When using web-based tools it is important for practitioners to be conversant with their scope and limitations. One should feel confident about evaluating the resource and using one’s professional expertise to consider how the various web-based tools fit into your guidance practice.


IV.3. Theories & web-based tools

Although one might find a lot of guidance programs when using the world –wide- web, at a closer look many of them are basically databases.  Whilst it is very useful to be able to check out where to study plumbing or how to teach a foreign language, information on its own is not really guidance but supports the guidance process. Many of the web-based guidance tools use a ‘matching’ process which equates a person’s interests, skills and abilities to jobs which are broken down into categories such as skills and ability, thereby ‘matching’ you to a job.


Traditional approaches to career decision-making tend to be rational, assume choice by the individual as well as stable labour market conditions. Differential or matching approaches have continued to exert a significant influence on the practice of careers guidance and also related policy initiatives.  They lie at the root of many computer aided guidance and Internet-based instruments used within guidance practice. There have been developments in both theory and practice emphasising the client as a more active participant in the career process and this is also reflected in the development of computer based tools. New theories have emerged that take account of contextual issues and offer different perspectives. For example Savickas (1993) discusses the general move towards ‘a multiple perspective discourse‘(p.205) and suggests that changes in career counselling re-define the practitioners as co-authors and editors of career narratives. Instead of diagnosing, assessing and matching, they authorise careers by narrating coherent stories; invest career with meaning by identifying themes and tensions in the story line and help clients’ learn the skills necessary for the next episode in the story.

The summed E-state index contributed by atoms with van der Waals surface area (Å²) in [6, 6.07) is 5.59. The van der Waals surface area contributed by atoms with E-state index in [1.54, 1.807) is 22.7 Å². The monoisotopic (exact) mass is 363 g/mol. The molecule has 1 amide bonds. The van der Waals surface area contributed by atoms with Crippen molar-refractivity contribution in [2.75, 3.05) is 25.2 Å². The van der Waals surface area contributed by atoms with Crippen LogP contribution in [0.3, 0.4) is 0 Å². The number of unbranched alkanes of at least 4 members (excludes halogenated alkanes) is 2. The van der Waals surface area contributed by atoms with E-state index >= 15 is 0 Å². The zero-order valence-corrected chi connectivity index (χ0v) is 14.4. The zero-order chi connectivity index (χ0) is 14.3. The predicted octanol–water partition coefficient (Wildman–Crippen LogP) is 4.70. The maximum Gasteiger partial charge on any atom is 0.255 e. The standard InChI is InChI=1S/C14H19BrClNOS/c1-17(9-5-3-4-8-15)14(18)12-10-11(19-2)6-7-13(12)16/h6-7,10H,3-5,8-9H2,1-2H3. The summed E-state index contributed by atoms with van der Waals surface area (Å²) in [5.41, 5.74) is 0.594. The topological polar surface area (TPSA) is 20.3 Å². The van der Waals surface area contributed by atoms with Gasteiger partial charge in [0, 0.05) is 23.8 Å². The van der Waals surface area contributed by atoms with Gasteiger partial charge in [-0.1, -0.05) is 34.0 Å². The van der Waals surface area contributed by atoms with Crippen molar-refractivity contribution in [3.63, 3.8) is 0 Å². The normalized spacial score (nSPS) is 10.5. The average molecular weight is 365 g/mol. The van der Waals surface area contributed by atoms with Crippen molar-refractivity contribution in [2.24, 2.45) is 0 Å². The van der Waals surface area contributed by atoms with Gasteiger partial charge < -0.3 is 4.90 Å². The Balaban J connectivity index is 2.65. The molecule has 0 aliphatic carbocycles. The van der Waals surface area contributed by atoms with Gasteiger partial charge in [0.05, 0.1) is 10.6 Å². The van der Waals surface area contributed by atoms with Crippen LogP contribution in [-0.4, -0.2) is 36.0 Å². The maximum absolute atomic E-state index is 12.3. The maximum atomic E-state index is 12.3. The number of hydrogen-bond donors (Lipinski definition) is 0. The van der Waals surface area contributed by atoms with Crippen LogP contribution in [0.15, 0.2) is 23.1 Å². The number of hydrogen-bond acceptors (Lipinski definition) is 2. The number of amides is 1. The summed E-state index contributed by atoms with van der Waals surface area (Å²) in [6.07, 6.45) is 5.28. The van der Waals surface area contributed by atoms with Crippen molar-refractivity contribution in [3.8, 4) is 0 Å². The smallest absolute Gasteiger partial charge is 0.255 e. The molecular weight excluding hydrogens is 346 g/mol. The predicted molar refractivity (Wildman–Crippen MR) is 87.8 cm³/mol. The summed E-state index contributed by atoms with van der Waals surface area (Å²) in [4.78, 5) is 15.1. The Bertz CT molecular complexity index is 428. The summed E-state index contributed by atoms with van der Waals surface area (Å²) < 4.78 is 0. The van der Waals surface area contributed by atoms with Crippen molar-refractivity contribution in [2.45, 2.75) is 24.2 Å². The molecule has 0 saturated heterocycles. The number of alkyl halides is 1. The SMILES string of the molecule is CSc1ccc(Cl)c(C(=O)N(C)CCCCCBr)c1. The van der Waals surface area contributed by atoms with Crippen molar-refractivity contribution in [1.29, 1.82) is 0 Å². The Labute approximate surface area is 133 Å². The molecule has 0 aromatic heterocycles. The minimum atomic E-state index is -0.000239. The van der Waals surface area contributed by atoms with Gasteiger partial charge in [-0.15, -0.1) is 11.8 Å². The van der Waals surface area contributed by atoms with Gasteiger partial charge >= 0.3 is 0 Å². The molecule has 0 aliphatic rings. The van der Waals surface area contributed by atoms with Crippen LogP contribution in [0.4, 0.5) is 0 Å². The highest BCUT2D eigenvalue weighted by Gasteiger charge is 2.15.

Law (1981, 1996, 1999) in particular has turned his attention to the use of biography in career management.  By reviewing and reframing both internal experiences and experience of the outside world, we can frame and reframe our career thinking and our career feeling. Using the ‘modelling’ properties of computer programs permits the individual to re-visit old ideas, and try out new ideas.  Such a process permits the user to move from the planful to the playful in managing career.  It is important to consider how new thinking can be accessed through web-based tools.  The newer thinking can then harness new technology. 


IV.3.1. Differential (Trait & Factor or Matching)